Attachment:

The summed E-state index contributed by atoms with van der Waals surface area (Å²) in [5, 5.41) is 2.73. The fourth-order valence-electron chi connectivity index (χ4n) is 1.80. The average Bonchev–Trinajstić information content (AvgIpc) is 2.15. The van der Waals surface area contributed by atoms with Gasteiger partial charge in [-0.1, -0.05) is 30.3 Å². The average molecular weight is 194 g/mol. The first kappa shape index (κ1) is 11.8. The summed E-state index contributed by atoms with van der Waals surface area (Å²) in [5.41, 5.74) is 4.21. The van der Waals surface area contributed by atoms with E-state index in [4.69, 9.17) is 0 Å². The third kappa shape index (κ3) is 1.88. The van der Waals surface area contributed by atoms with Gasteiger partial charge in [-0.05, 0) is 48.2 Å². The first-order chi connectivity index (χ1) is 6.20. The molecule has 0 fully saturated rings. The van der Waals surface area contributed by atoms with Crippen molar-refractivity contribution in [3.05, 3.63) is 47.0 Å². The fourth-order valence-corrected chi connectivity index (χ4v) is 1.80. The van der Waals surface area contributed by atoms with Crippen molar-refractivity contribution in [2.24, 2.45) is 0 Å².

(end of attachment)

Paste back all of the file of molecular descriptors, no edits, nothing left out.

The summed E-state index contributed by atoms with van der Waals surface area (Å²) in [5, 5.41) is 2.73. The fourth-order valence-electron chi connectivity index (χ4n) is 1.80. The average Bonchev–Trinajstić information content (AvgIpc) is 2.15. The van der Waals surface area contributed by atoms with Gasteiger partial charge in [-0.1, -0.05) is 30.3 Å². The average molecular weight is 194 g/mol. The first kappa shape index (κ1) is 11.8. The summed E-state index contributed by atoms with van der Waals surface area (Å²) in [5.41, 5.74) is 4.21. The van der Waals surface area contributed by atoms with E-state index in [4.69, 9.17) is 0 Å². The third kappa shape index (κ3) is 1.88. The van der Waals surface area contributed by atoms with Gasteiger partial charge in [-0.05, 0) is 48.2 Å². The first-order chi connectivity index (χ1) is 6.20. The molecule has 0 fully saturated rings. The van der Waals surface area contributed by atoms with Crippen molar-refractivity contribution in [3.05, 3.63) is 47.0 Å². The fourth-order valence-corrected chi connectivity index (χ4v) is 1.80. The van der Waals surface area contributed by atoms with Crippen molar-refractivity contribution in [2.24, 2.45) is 0 Å².